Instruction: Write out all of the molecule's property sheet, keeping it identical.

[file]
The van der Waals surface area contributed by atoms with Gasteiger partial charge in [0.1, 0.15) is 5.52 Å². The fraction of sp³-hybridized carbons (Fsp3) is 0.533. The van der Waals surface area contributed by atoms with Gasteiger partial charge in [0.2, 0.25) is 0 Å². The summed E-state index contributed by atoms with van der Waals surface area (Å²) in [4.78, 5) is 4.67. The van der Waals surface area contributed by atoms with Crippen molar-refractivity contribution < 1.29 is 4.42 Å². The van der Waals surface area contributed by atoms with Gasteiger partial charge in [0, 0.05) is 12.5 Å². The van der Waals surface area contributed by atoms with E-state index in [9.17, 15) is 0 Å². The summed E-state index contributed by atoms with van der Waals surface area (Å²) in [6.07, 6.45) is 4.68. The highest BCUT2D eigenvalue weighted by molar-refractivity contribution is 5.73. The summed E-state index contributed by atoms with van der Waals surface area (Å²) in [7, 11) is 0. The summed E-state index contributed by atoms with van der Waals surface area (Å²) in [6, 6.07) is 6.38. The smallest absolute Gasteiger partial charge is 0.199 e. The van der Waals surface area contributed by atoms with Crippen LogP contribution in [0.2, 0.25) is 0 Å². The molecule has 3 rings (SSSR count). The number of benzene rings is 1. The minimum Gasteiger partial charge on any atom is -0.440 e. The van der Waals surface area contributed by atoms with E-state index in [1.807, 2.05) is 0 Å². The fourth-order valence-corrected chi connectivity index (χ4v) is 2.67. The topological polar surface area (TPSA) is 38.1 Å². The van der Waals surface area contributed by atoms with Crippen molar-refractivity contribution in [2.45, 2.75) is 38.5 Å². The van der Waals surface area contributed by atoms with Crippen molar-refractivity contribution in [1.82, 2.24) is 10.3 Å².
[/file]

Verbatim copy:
The van der Waals surface area contributed by atoms with Gasteiger partial charge in [0.1, 0.15) is 5.52 Å². The fraction of sp³-hybridized carbons (Fsp3) is 0.533. The van der Waals surface area contributed by atoms with Gasteiger partial charge in [0.2, 0.25) is 0 Å². The summed E-state index contributed by atoms with van der Waals surface area (Å²) in [4.78, 5) is 4.67. The van der Waals surface area contributed by atoms with Crippen molar-refractivity contribution < 1.29 is 4.42 Å². The van der Waals surface area contributed by atoms with Gasteiger partial charge in [0, 0.05) is 12.5 Å². The van der Waals surface area contributed by atoms with E-state index in [9.17, 15) is 0 Å². The summed E-state index contributed by atoms with van der Waals surface area (Å²) in [6.07, 6.45) is 4.68. The highest BCUT2D eigenvalue weighted by molar-refractivity contribution is 5.73. The summed E-state index contributed by atoms with van der Waals surface area (Å²) in [7, 11) is 0. The summed E-state index contributed by atoms with van der Waals surface area (Å²) in [6, 6.07) is 6.38. The smallest absolute Gasteiger partial charge is 0.199 e. The van der Waals surface area contributed by atoms with Crippen LogP contribution in [0.2, 0.25) is 0 Å². The molecule has 3 rings (SSSR count). The number of benzene rings is 1. The minimum Gasteiger partial charge on any atom is -0.440 e. The van der Waals surface area contributed by atoms with E-state index in [1.807, 2.05) is 0 Å². The fourth-order valence-corrected chi connectivity index (χ4v) is 2.67. The topological polar surface area (TPSA) is 38.1 Å². The van der Waals surface area contributed by atoms with Crippen molar-refractivity contribution in [2.45, 2.75) is 38.5 Å². The van der Waals surface area contributed by atoms with Crippen molar-refractivity contribution in [1.82, 2.24) is 10.3 Å².